From Maine To India
A trip across the world highlights how local conservation has global impact.
It was three in the morning local time when the plane finally pulled up to the gate. After 17 hours of transcontinental flight, TNC in Maine staffer Elizabeth King gathered her belongings and prepared to greet her first day in India.
After Elizabeth completed the entry process and collected her baggage, she climbed in the back seat of a small sedan and headed to her hotel. Elizabeth held on tight as the car careened down narrow streets crowded with vehicles, most of whom seemed almost never to stop using their horns. Rocketing through Delhi at four in the morning, Elizabeth knew she was a long way from Maine.
But that was the point: Elizabeth was in India to visit a TNC project supported by Maine donors looking to globally extend the reach of our conservation expertise. Last year, TNC in Maine trustees recommended to help fund an innovative water fund project in Pune (pronounced Poonah), India – the nation’s very first water fund. Elizabeth was going to see it firsthand.
Protecting the Water Source
Water quality is a big problem in India. Villages often collect drinking water upstream of their community and dump trash downstream; as the water continues its course, pollution builds, leaving little clean water for people living downstream. Because the best way to naturally provide clean drinking water is to ensure clean upstream headwaters and the forests that protect them, a water fund empowers downstream water consumers to invest in upstream conservation.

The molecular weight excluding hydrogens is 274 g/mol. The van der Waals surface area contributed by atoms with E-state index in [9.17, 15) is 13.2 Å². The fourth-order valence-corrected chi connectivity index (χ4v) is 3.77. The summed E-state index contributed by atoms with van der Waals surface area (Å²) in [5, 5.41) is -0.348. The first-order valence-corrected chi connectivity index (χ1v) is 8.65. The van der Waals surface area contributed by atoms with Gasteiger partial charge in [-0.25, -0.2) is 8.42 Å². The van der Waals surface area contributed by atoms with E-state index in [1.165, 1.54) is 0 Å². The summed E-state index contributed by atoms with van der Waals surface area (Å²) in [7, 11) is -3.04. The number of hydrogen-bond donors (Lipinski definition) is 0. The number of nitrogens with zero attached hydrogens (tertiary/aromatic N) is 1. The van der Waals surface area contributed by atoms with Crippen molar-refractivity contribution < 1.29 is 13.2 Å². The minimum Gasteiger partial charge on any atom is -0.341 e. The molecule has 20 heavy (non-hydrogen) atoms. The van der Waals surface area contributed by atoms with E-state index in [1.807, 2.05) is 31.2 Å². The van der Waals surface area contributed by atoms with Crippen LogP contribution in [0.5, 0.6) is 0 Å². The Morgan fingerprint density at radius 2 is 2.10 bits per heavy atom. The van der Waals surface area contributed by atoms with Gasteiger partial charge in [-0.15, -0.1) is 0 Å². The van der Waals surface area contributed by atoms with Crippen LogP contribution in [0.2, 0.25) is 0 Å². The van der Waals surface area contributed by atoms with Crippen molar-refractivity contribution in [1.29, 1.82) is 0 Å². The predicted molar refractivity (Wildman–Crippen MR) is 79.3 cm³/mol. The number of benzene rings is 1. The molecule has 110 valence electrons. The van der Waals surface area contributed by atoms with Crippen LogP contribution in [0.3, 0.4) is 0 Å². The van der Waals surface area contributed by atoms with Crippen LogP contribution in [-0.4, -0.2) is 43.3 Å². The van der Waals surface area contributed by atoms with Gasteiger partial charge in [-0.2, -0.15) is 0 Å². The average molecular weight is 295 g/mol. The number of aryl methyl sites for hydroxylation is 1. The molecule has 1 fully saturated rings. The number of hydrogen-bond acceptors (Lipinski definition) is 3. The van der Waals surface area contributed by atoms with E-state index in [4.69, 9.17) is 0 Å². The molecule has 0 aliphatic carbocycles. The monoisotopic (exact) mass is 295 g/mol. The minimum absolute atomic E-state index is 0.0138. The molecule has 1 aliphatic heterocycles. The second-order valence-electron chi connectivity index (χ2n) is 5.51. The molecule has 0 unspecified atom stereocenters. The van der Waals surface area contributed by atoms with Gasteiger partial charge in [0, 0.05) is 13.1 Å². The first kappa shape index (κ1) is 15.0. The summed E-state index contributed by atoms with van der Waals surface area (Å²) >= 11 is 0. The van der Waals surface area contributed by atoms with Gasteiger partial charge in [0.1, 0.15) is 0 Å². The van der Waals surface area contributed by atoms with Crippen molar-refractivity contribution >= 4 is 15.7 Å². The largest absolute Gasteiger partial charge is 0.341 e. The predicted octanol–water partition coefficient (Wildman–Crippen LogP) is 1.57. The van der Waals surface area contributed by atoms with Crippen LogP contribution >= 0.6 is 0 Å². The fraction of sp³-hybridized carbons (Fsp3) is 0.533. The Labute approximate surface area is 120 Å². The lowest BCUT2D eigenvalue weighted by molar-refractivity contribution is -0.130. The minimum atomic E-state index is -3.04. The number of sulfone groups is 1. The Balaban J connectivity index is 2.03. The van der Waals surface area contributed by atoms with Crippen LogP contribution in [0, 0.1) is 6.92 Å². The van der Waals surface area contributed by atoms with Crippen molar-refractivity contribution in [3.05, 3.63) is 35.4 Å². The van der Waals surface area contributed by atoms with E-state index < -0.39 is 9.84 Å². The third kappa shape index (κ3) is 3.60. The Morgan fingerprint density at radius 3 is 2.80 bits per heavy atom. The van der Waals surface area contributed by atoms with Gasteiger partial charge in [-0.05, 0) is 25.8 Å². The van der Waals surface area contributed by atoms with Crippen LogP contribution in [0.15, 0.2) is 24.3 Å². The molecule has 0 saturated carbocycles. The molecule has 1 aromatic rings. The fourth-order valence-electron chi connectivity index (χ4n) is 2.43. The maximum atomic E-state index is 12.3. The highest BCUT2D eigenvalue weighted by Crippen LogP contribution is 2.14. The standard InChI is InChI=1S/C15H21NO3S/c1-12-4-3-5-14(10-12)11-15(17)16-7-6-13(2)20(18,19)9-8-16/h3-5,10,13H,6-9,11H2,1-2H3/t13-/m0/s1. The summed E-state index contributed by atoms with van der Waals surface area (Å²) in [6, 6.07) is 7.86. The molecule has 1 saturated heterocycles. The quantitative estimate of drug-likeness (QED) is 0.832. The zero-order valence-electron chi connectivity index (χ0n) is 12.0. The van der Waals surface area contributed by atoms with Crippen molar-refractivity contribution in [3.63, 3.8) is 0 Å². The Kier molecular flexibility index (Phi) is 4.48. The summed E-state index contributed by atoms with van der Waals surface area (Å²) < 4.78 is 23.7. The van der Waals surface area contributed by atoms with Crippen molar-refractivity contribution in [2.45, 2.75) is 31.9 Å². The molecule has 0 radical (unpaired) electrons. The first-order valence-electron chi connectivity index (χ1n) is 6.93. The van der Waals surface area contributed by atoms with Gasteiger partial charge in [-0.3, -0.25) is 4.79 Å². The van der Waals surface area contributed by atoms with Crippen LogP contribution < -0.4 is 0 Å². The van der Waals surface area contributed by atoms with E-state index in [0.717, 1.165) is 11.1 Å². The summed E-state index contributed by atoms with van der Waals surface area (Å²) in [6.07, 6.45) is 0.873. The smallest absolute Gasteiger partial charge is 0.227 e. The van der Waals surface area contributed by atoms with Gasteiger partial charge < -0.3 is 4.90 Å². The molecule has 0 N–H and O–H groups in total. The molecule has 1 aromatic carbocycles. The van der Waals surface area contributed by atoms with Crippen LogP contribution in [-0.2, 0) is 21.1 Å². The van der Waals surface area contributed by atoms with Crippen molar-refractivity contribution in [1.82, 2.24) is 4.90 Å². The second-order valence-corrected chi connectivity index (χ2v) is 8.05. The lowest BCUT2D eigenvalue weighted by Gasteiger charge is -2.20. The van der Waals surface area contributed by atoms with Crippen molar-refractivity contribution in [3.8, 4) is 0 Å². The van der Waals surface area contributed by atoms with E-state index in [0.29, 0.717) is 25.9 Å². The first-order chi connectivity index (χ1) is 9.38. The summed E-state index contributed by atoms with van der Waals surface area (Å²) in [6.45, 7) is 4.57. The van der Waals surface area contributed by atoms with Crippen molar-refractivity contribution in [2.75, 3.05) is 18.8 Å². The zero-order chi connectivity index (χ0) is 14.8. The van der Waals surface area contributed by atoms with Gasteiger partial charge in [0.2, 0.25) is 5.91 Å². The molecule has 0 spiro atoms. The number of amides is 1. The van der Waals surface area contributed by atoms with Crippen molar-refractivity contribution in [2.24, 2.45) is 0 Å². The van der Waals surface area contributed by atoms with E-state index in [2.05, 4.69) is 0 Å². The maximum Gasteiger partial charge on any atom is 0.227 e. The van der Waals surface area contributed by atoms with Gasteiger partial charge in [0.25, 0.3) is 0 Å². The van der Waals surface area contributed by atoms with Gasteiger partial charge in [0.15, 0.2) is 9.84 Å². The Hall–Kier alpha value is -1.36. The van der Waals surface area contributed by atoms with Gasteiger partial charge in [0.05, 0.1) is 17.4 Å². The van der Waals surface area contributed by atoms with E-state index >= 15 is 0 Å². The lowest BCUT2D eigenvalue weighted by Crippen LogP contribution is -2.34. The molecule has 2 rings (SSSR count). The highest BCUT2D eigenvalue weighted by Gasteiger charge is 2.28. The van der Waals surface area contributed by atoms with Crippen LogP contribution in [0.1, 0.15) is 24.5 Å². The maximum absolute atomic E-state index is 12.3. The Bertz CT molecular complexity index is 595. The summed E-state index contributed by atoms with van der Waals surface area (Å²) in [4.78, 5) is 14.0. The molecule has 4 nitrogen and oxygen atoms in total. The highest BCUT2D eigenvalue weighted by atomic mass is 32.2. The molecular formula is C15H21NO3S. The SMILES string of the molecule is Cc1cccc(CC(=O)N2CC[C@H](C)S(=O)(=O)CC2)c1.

TNC's India program was established in 2017, and Sara Mascola, from the Global Lands Energy and Infrastructure Team, is on a two-year assignment to advise and support the growth and expansion of this new program. Elizabeth began by meeting the growing staff, including her guides for the next leg of her journey: Sushmita Mandal, freshwater lead, and Shuchi Vora, freshwater scientist.
"It was amazing to see the dedication of a talented group really just getting their feet under themselves," recalls Elizabeth. "I felt honored to be a part of it, even just for a short while."
After a day of orientation and project meetings, Elizabeth met Sushmita and Shuchi for a two-hour flight to Pune, one of the larger cities in Maharashtra state and beneficiary of the water fund in the Ghod River Basin. They arranged meetings with local government officials to introduce TNC and the work we do, and to develop relationships as this program gets up and running.
Next, it was off to the Bhimashanker Wildlife Sanctuary, which is the upstream source of Pune's water supply. Along the way, the trio made calls to local NGOs to arrange meetings so they could introduce themselves and understand the conservation "lay of the land" in this area.
Also Good for Habitat
The Bhimashanker Wildlife Sanctuary is the home to a number of endemic species, including the Indian Giant Squirrel. These colorful rodents can measure over three feet long from nose to the end of the tail and weigh over four pounds. They are omnivorous, eating a wide variety of foods, including fruits, flowers, nuts, bark, bird eggs and insects. Typically most active in the morning and evening, Indian Giant Squirrels can leap up to 20 feet from tree to tree! A successful water fund here will further protect the habitat this amazing animal needs to thrive.
After a week of exciting travel, informative meetings and exploration of the Ghod River Basin, Elizabeth prepared to head back to Maine. It may have been half a world away, but it was also an important reminder that the conservation lessons we are learning here are just as relevant in India and around the world.